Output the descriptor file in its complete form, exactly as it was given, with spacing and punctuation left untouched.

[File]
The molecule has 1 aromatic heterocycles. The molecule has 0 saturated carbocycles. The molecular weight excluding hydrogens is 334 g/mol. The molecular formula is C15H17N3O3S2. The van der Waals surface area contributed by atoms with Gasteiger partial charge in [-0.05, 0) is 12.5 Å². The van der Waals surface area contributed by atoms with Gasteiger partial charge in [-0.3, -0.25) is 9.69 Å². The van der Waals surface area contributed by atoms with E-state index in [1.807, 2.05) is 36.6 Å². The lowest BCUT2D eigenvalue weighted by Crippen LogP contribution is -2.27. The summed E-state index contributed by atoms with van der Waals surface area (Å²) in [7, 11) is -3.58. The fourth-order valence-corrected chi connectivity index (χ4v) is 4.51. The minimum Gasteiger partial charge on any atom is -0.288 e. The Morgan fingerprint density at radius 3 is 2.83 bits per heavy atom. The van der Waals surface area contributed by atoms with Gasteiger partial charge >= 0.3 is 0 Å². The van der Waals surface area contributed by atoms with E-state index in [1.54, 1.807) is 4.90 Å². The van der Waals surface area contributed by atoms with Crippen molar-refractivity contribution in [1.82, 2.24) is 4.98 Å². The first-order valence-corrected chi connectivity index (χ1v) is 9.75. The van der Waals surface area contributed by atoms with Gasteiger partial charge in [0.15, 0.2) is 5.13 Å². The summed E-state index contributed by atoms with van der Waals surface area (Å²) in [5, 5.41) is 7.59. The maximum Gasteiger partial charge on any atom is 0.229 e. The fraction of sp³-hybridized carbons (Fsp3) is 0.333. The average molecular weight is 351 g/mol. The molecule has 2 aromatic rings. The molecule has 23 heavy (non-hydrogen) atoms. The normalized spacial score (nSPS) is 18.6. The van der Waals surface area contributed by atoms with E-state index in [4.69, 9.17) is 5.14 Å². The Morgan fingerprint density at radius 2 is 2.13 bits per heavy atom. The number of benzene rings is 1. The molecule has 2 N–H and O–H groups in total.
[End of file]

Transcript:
The molecule has 1 aromatic heterocycles. The molecule has 0 saturated carbocycles. The molecular weight excluding hydrogens is 334 g/mol. The molecular formula is C15H17N3O3S2. The van der Waals surface area contributed by atoms with Gasteiger partial charge in [-0.05, 0) is 12.5 Å². The van der Waals surface area contributed by atoms with Gasteiger partial charge in [-0.3, -0.25) is 9.69 Å². The van der Waals surface area contributed by atoms with E-state index in [1.807, 2.05) is 36.6 Å². The lowest BCUT2D eigenvalue weighted by Crippen LogP contribution is -2.27. The summed E-state index contributed by atoms with van der Waals surface area (Å²) in [7, 11) is -3.58. The fourth-order valence-corrected chi connectivity index (χ4v) is 4.51. The minimum Gasteiger partial charge on any atom is -0.288 e. The Morgan fingerprint density at radius 3 is 2.83 bits per heavy atom. The van der Waals surface area contributed by atoms with Gasteiger partial charge >= 0.3 is 0 Å². The van der Waals surface area contributed by atoms with E-state index in [1.54, 1.807) is 4.90 Å². The van der Waals surface area contributed by atoms with Crippen molar-refractivity contribution in [1.82, 2.24) is 4.98 Å². The first-order valence-corrected chi connectivity index (χ1v) is 9.75. The van der Waals surface area contributed by atoms with Gasteiger partial charge in [0.15, 0.2) is 5.13 Å². The summed E-state index contributed by atoms with van der Waals surface area (Å²) in [5, 5.41) is 7.59. The maximum Gasteiger partial charge on any atom is 0.229 e. The fraction of sp³-hybridized carbons (Fsp3) is 0.333. The average molecular weight is 351 g/mol. The molecule has 2 aromatic rings. The molecule has 23 heavy (non-hydrogen) atoms. The normalized spacial score (nSPS) is 18.6. The van der Waals surface area contributed by atoms with E-state index in [4.69, 9.17) is 5.14 Å². The Morgan fingerprint density at radius 2 is 2.13 bits per heavy atom. The number of benzene rings is 1. The molecule has 2 N–H and O–H groups in total.